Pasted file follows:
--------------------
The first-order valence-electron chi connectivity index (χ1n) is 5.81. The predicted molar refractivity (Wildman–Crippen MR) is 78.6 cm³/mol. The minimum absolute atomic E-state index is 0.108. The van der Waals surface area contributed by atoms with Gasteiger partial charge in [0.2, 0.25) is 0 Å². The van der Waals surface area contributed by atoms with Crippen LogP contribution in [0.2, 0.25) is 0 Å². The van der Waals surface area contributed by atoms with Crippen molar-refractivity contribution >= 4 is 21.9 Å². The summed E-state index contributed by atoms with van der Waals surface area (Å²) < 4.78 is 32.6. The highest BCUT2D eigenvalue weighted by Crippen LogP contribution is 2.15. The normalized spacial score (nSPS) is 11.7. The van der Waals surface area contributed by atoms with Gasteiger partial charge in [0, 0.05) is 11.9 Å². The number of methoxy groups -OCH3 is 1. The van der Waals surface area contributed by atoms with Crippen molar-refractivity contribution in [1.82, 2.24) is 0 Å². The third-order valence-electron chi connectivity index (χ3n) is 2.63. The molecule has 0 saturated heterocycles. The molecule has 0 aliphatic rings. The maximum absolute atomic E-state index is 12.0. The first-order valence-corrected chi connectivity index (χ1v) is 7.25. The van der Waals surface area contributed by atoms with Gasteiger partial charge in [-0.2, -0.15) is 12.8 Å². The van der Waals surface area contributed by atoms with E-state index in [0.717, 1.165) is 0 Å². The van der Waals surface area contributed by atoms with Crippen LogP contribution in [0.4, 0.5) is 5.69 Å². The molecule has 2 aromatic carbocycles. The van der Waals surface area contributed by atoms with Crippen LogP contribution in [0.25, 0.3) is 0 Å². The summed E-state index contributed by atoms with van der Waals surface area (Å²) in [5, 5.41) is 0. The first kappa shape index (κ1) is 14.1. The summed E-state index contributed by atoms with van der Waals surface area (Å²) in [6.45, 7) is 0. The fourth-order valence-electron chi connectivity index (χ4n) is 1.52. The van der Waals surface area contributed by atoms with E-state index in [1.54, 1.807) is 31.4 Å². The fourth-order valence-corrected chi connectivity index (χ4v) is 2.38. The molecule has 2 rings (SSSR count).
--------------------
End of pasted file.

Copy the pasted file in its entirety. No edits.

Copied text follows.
The first-order valence-electron chi connectivity index (χ1n) is 5.81. The predicted molar refractivity (Wildman–Crippen MR) is 78.6 cm³/mol. The minimum absolute atomic E-state index is 0.108. The van der Waals surface area contributed by atoms with Gasteiger partial charge in [0.2, 0.25) is 0 Å². The van der Waals surface area contributed by atoms with Crippen LogP contribution in [0.2, 0.25) is 0 Å². The van der Waals surface area contributed by atoms with Crippen molar-refractivity contribution >= 4 is 21.9 Å². The summed E-state index contributed by atoms with van der Waals surface area (Å²) < 4.78 is 32.6. The highest BCUT2D eigenvalue weighted by Crippen LogP contribution is 2.15. The normalized spacial score (nSPS) is 11.7. The van der Waals surface area contributed by atoms with Gasteiger partial charge in [0, 0.05) is 11.9 Å². The number of methoxy groups -OCH3 is 1. The van der Waals surface area contributed by atoms with Crippen molar-refractivity contribution in [1.82, 2.24) is 0 Å². The third-order valence-electron chi connectivity index (χ3n) is 2.63. The molecule has 0 saturated heterocycles. The molecule has 0 aliphatic rings. The maximum absolute atomic E-state index is 12.0. The first-order valence-corrected chi connectivity index (χ1v) is 7.25. The van der Waals surface area contributed by atoms with Gasteiger partial charge in [-0.2, -0.15) is 12.8 Å². The van der Waals surface area contributed by atoms with E-state index in [0.717, 1.165) is 0 Å². The van der Waals surface area contributed by atoms with Crippen LogP contribution in [0.4, 0.5) is 5.69 Å². The molecule has 2 aromatic carbocycles. The van der Waals surface area contributed by atoms with Crippen LogP contribution in [0.25, 0.3) is 0 Å². The summed E-state index contributed by atoms with van der Waals surface area (Å²) in [5, 5.41) is 0. The first kappa shape index (κ1) is 14.1. The summed E-state index contributed by atoms with van der Waals surface area (Å²) in [6.45, 7) is 0. The fourth-order valence-electron chi connectivity index (χ4n) is 1.52. The van der Waals surface area contributed by atoms with E-state index in [1.54, 1.807) is 31.4 Å². The fourth-order valence-corrected chi connectivity index (χ4v) is 2.38. The molecule has 2 rings (SSSR count).